There are a number of shape properties that can be manipuated by an UDF. One fuction that I specifically designed for this article is the ModifyShapeColor function.

Function ModifyShapeColor(ShapeNumber, rColor, gColor, bColor)

With ActiveSheet.Shapes(ShapeNumber)

.Fill.ForeColor.RGB = RGB(rColor, gColor, bColor)

End With

End Function

But, for this example to be fully effective, I needed a reference table of RGB colors that could be utilized by this function. I was able to find such a table at this source:

http://rapidtables.com/web/color/RGB_Color.htm

and I pulled this information into the workbook by using Power Query. Then, I copy/pasted it to the ShapeLists sheet and deleted the query (no need to refresh static information). I defined a list of shape colors and names and used the Shape color name in a Data Validation List for cell C2. Then, in cells C3:C5, these formulas look up the correct RGB numbers for the selected color.

=INDEX(Red,MATCH($C$2,ColorName,0)) ‘in cell C3 etc.

=ModifyShapeColor(1,$C$3,$C$4,$C$5) ‘in cell G3.

You can see the resulting shape and color in the following figure.

Now, realize that the worksheets can have multiple shapes controlled by the UDFs pointing at each shape. This opens up a new way to visualize data. I hope that you can incorporate this technique into your projects.

You can download the workbook here:

Filed under: Other ]]>

=LEFT(FORMULATEXT(A1),1)=”=”

Then, apply a conditional format to A1 as shown below:

Then, you can Copy/Paste Special/Formats to the region containing formulas.

Filed under: Other ]]>

=TEXTJOIN(“”,,CHAR(64+ROW(1:26))) ‘ array-entered

which affords the string

“ABCDEFGHIJKLMNOPQRSTUVWXYZ”

Other character sets strings (such as alphanumeric) can be made in a similar manner.

Filed under: Other ]]>

so I have combined the concepts demonstrated by the following 4 articles located at:

into a single workbook. Among the changes I did/did not make are:

- No change to the formula that given occurance number for records in a filtered list.
- I moved the formula list from above the filtered list to another worksheet.
- I fixed some issues with the VBA code for the Filter Criteria UDF. I then located it with the
- the static list on the other worksheet.
- I included the Advanced Filter search with a custom list with this model.

In moving the static calculated list to another worksheet, I had significant problems adjusting the formulas to work in their new location. For the formula:

=INDIRECT(“Sheet1!a”&SMALL(IF(SUBTOTAL(3,OFFSET(Sheet1!$C$24:$C5023,ROW($C$24:$C5023)-MIN(ROW($C$24:$C5023)),,1)),ROW(1:5000),””),ROW()-2)+26-ROW())

I had to add the sheets names in the parts of the formula that point to the filtered list on Sheet1. Also, to create the correct positioning of the first formula(s) in the list (place on row 3 instead of row 2), I had to change:

ROW()-1)+25-ROW())

to

ROW()-2)+26-ROW())

The FilterCriteriaEnh function was amended to fix several faults – an error handler was added to fix the scenario where .Criteria2 did not exist and adding a line of code (Criteria2=.Criteria2) in case it did (see code in the example workbook).

The criteria UDF was relocated to the row above the static list. The following formula in A1 on the Static worksheet is:

=IFERROR(FilterCriteriaEnh(Sheet1!A23:A5023),””)

Note that the range in the UDF argument points at the filtered list on Sheet1.

The list used for the advanced filter lookup is also located on the Static worksheet. As expected, when I activated the advanced filter the filter criteria UDF did not return a result, since no “filter” was applied to the list.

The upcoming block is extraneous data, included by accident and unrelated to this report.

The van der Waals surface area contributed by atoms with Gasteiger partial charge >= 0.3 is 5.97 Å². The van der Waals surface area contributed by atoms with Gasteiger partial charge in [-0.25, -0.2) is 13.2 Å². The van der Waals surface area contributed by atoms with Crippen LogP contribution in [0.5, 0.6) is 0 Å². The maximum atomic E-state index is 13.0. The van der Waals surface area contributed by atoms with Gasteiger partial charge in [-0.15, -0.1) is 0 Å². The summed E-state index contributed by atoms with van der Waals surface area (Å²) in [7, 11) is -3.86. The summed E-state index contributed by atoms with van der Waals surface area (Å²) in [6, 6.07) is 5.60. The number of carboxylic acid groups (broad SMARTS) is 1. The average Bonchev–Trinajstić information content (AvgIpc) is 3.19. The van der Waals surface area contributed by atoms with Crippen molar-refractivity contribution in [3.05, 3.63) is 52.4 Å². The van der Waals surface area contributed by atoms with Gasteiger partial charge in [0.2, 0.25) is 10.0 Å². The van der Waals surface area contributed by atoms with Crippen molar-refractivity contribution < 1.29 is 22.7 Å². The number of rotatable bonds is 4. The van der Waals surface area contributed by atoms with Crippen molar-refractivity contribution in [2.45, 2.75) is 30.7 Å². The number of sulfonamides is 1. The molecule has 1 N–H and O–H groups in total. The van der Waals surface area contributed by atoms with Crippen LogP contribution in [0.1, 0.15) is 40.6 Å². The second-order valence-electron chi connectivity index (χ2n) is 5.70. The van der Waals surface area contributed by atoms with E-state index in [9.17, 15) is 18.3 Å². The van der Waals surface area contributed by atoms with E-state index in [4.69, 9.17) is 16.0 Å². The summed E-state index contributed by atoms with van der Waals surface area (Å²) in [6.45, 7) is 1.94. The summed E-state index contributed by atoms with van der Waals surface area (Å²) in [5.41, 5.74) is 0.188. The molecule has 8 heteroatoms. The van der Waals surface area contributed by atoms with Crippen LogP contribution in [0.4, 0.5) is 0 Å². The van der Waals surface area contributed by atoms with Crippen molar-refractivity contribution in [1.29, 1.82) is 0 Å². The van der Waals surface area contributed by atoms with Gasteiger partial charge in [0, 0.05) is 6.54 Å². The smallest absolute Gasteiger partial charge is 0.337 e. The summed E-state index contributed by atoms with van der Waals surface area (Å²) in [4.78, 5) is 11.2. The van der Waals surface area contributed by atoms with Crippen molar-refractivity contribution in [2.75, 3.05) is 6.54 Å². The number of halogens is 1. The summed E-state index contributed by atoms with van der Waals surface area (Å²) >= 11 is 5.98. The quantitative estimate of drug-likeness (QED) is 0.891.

I hope that I have explained what is available with this new filter model, but if not, please go back and reread the 4 base articles.

You can download the (enhanced) file here.

FilteredResultsTable_AdvancedFilter

Filed under: Excel Tagged: Advanced, Excel, filter, UDF ]]>

I used a reference to Charley Kyd’s use of SUMPRODUCT to filter a list based on a custom list.

http://www.exceluser.com/formulas/search-list-with-sumproduct.htm

In his article, he created a formula used in a helper column to filter based on a custom list of criterias.

I realized that the same type of formula could be used in Excel’s advanced filter. A lot of the utility of using the Excel advanced filter feature is hindered by the fact that an array formula cannot be used as a criteria. However, since the SUMPRODUCT function creates a non-array formula, I surmized that it could be used as a criteria.

BTW, Rob Collie and I published an article on this same subject in PowerPivot a few years ago.

https://powerpivotpro.com/2011/04/calculating-a-sum-based-on-a-list-criteria/

In this scenario, a list containing a column of employee numbers needs to be filtered by a custom subset of those numbers. This could be done by manually selecting those numbers from the filter dropdown criteria, which would take a very long time for a large custom list. The custom list resides on a different worksheet than the list to be filtered (in this case, on the List worksheet defined as EmployeeList).

The criteria formula (in B2) is:

=SUMPRODUCT(NOT(ISERROR(SEARCH(EmployeeList,A5)))+0)>0

Note that this formula “starts” at A5, the first item in the column.

Before applying the filter, the column looks like this:

The advanced filter information is set up as shown below.

Finally, the list after filtering looks like this:

In this example, there is only one column in the list/table. Obviously an employee table would contain many more columns. Also, the employee custom list could potentially could contain 1000’s of employee numbers. I hope that you use this technique useful in your work on employee records.

You can download the example file here.

Filed under: Excel Tagged: Advanced, Excel, filter, formulas ]]>

You can download the file here.